How It Is Done
You may need to take off any jewelry, glasses, and hearing aids. Wear comfortable, loose-fitting clothes.
During the test, you will lie on a table that is attached to the CT scanner. Straps will hold your head still, but your face will not be covered.
The table slides into the round opening of the scanner, and the scanner moves around your body. The table will move while the scanner takes pictures. You may hear a click or buzz as the table and scanner move. It is very important to lie still during the test.
During the test, you may be alone in the scan room. But the technologist will watch you through a window. You will be able to talk to the technologist through a two-way intercom.
The test will take about 30 to 60 minutes. Most of this time is spent getting ready for the scan. The actual scan only takes a few seconds.
How It Feels
The test will not cause pain. The table you lie on may feel hard, and the room may be cool. It may be hard to lie still during the test.
Some people feel nervous inside the CT scanner.
If a medicine to help you relax (sedative) or dye (contrast material) is used, an IV is usually put in your hand or arm. You may feel a quick sting or pinch when the IV is started. The dye may make you feel warm and flushed and give you a metallic taste in your mouth. Some people feel sick to their stomach or get a headache. Tell the technologist or your doctor how you are feeling.
The chance of a CT scan causing a problem is small.
- There is a chance of an allergic reaction to the dye (contrast material).
- If you breastfeed and are concerned about whether the dye used in this test is safe, talk to your doctor. Most experts believe that very little dye passes into breast milk and even less is passed on to the baby. But if you prefer, you can store some of your breast milk ahead of time and use it for a day or two after the test.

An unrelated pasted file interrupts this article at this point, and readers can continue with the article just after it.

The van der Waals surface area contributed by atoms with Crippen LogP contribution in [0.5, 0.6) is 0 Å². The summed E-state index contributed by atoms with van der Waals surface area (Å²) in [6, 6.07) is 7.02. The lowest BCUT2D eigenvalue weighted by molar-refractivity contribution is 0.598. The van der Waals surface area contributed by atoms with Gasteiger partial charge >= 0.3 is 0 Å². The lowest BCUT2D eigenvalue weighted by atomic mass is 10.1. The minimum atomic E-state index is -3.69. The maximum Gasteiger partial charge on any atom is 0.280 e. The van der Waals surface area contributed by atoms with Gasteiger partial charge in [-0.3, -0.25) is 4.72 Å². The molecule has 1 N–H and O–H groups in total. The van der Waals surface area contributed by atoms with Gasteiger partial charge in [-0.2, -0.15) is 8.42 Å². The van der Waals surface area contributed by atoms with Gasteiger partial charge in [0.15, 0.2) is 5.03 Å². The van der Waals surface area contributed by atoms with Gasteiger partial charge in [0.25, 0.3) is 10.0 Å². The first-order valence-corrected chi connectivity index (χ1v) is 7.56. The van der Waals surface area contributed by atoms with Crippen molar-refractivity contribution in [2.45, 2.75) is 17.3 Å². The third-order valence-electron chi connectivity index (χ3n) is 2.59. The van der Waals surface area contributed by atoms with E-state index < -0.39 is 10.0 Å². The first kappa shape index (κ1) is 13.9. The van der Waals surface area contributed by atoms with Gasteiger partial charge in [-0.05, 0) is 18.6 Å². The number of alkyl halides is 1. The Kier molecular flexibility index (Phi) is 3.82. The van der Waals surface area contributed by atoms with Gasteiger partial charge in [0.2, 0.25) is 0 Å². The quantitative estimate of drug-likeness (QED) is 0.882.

- If you have diabetes or take metformin (Glucophage), the dye may cause problems. Your doctor will tell you when to stop taking metformin and when to start taking it again after the test so you will not have problems.
- There is a small chance of getting cancer from some types of CT scans.footnote 1 The risk is higher in children, young adults, and people who have many radiation tests. If you are concerned about this risk, talk to your doctor about the benefits and risks of a CT scan, and confirm that the test is needed.
Complete results usually are ready for your doctor in 1 to 2 days.
The brain and blood vessels and bones of the skull and face are normal in size, shape, and position.
No foreign objects or growths are present.
No bleeding or collections of fluid are present.
A growth, such as a tumor, or bleeding is present in or around the brain. Foreign objects, such as glass or metal fragments, are present. The bones of the skull or face are broken (fractured) or look abnormal. Nerves leading to or from the brain are damaged or pinched.
A collection of fluid is found, which may mean bleeding in or around the brain.
An aneurysm is present.
The sinuses are filled with fluid or have a thick lining.
What Affects the Test
The following may stop you from having the test or may change the test results: